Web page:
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An Amherst development company that used tax breaks to lure a business from downtown Buffalo has been ordered to pay more than $106,000 in retroactive taxes and interest in a long-festering "anti-pirating" legal fight.

But the company and the city have each vowed to appeal, for opposite reasons.

The order signed this month by State Supreme Court Justice Joseph R. Glownia is the latest twist in a three-year-old court battle that pits Amherst developers against several downtown landlords and the City of Buffalo.

The suit was filed after BDO Seidman in 1996 moved its accounting offices from space in the Statler Towers on Delaware Avenue to an Amherst office park owned by Uniland Development Co. The plaintiffs accused Uniland and the Amherst Industrial Development Agency of ignoring the state's anti-pirating laws when they allowed the firm to move to 300 Corporate Parkway.

In 1998, a state appellate court ruled that the Amherst IDA violated the law when it approved a sublease for BDO Seidman in the agency-assisted complex. The law prohibits IDAs from giving incentives to help relocate businesses unless failure to do so would mean loss of jobs or the company leaving the state.

The appellate ruling reversed an earlier court decision that had sided with Uniland, the Amherst IDA and BDO Seidman. The decision resulted in a formula being devised to calculate how much taxes are owed based on the amount of space that the accounting firm occupies. BDO Seidman leases about 4.5 percent of the rentable floor space in the 132,500-square-foot complex. Based on the formula, the court has determined that about $81,000 in retroactive taxes are owed, plus interest that is likely to exceed $25,000.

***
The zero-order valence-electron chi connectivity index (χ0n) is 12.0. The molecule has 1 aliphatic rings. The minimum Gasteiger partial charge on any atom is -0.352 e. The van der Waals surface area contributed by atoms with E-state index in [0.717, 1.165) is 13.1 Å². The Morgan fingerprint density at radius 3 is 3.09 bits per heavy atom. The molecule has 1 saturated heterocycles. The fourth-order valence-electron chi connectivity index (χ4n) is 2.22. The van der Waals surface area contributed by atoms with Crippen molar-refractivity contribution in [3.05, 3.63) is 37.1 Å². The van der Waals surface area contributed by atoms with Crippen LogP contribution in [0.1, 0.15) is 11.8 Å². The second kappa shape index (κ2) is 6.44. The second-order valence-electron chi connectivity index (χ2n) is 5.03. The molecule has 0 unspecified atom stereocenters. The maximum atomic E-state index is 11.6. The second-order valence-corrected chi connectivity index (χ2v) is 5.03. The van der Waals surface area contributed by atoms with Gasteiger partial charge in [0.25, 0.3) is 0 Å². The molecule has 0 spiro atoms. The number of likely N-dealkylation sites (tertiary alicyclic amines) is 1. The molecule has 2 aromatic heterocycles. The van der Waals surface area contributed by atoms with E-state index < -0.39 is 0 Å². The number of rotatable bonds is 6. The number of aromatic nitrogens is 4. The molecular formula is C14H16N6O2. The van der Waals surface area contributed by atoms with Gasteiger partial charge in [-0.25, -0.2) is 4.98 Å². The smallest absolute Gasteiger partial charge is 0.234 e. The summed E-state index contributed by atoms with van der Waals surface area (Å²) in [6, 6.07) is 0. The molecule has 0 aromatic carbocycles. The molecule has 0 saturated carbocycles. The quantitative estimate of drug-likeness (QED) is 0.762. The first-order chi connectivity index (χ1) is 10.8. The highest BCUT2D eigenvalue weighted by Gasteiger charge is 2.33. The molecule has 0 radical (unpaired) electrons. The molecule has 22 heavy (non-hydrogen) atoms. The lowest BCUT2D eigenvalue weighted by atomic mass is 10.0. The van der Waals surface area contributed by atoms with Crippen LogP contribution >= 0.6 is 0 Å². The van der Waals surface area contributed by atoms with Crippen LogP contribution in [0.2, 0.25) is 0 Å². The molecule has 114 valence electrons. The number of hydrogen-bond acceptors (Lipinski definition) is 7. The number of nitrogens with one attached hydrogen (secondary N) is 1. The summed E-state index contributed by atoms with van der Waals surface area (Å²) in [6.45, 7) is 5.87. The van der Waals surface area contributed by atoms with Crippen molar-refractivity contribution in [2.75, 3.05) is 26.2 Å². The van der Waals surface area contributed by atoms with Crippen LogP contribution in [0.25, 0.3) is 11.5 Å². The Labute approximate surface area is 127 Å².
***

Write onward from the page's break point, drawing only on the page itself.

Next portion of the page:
But James L. Magavern, the attorney for city interests, said plaintiffs are appealing because they don't think Uniland should have qualified for any tax breaks for the project, based on state laws governing IDA activity. At stake could be more than $2 million in property and sales tax breaks that were awarded to Uniland over a 10-year period.

Magavern said he thinks the legal fight has focused attention on the problem of how inter-regional competition can erode communities' tax bases. "We would like to think that this will cause IDAs everywhere to be more careful about what they're doing," Magavern said.

On the other hand, Uniland President Carl J. Montante argued that the plaintiffs' interpretation of the law would hinder efforts to retain businesses in Western New York. Montante said local companies should not be deterred from moving into another municipality to accommodate expansions.

"Retention is very important to Western New York," Montante said. "Why shouldn't a company be able to make that move and receive those benefits?"

William M. Murray, the Amherst IDA's attorney, confirmed that the agency and Uniland are appealing, but he declined to comment on the ongoing litigation. In June, the agency board voted to require Uniland to pay an additional $26,000 in property taxes for abatements that were granted over the past three years. The board was awaiting the court judgment to determine how much Uniland would have to repay for sales tax abatements and mortgage recording tax exemptions.

Montante characterized plaintiffs' push to have an appellate court nullify all tax breaks to the building at 300 Corporate Parkway as "a real stretch."

"Many downtown landlords fail to realize that you have to spend money on these buildings to make them attractive. Many downtown buildings are obsolete," Montante said.

David Sweet, a plaintiff and owner of downtown's Main-Seneca building, noted that there are a few legal challenges pending in the courts that deal with claims that Amherst is improperly using tax incentives to lure local businesses into the town.

"This case finally shows that there can be financial consequences if a developer leases space to a Buffalo company in a facility that received IDA assistance," said Sweet. "It's the first solid result in our long legal fight."

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